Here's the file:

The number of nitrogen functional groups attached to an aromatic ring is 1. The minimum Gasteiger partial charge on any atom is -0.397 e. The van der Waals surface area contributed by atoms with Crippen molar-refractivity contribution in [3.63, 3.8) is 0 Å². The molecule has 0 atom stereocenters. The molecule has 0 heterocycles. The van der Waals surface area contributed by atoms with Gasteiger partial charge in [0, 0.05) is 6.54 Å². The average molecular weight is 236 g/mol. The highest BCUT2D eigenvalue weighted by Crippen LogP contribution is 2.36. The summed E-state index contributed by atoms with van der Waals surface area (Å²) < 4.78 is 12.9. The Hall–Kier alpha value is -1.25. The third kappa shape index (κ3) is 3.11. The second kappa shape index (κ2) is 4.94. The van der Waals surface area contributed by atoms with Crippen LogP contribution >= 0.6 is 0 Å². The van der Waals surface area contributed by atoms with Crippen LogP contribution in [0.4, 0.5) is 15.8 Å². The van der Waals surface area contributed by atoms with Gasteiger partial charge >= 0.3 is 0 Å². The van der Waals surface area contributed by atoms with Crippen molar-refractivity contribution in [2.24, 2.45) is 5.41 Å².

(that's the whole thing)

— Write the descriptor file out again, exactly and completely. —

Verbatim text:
The number of nitrogen functional groups attached to an aromatic ring is 1. The minimum Gasteiger partial charge on any atom is -0.397 e. The van der Waals surface area contributed by atoms with Crippen molar-refractivity contribution in [3.63, 3.8) is 0 Å². The molecule has 0 atom stereocenters. The molecule has 0 heterocycles. The van der Waals surface area contributed by atoms with Gasteiger partial charge in [0, 0.05) is 6.54 Å². The average molecular weight is 236 g/mol. The highest BCUT2D eigenvalue weighted by Crippen LogP contribution is 2.36. The summed E-state index contributed by atoms with van der Waals surface area (Å²) < 4.78 is 12.9. The Hall–Kier alpha value is -1.25. The third kappa shape index (κ3) is 3.11. The second kappa shape index (κ2) is 4.94. The van der Waals surface area contributed by atoms with Crippen LogP contribution >= 0.6 is 0 Å². The van der Waals surface area contributed by atoms with Crippen LogP contribution in [0.4, 0.5) is 15.8 Å². The van der Waals surface area contributed by atoms with Gasteiger partial charge >= 0.3 is 0 Å². The van der Waals surface area contributed by atoms with Crippen molar-refractivity contribution in [2.24, 2.45) is 5.41 Å².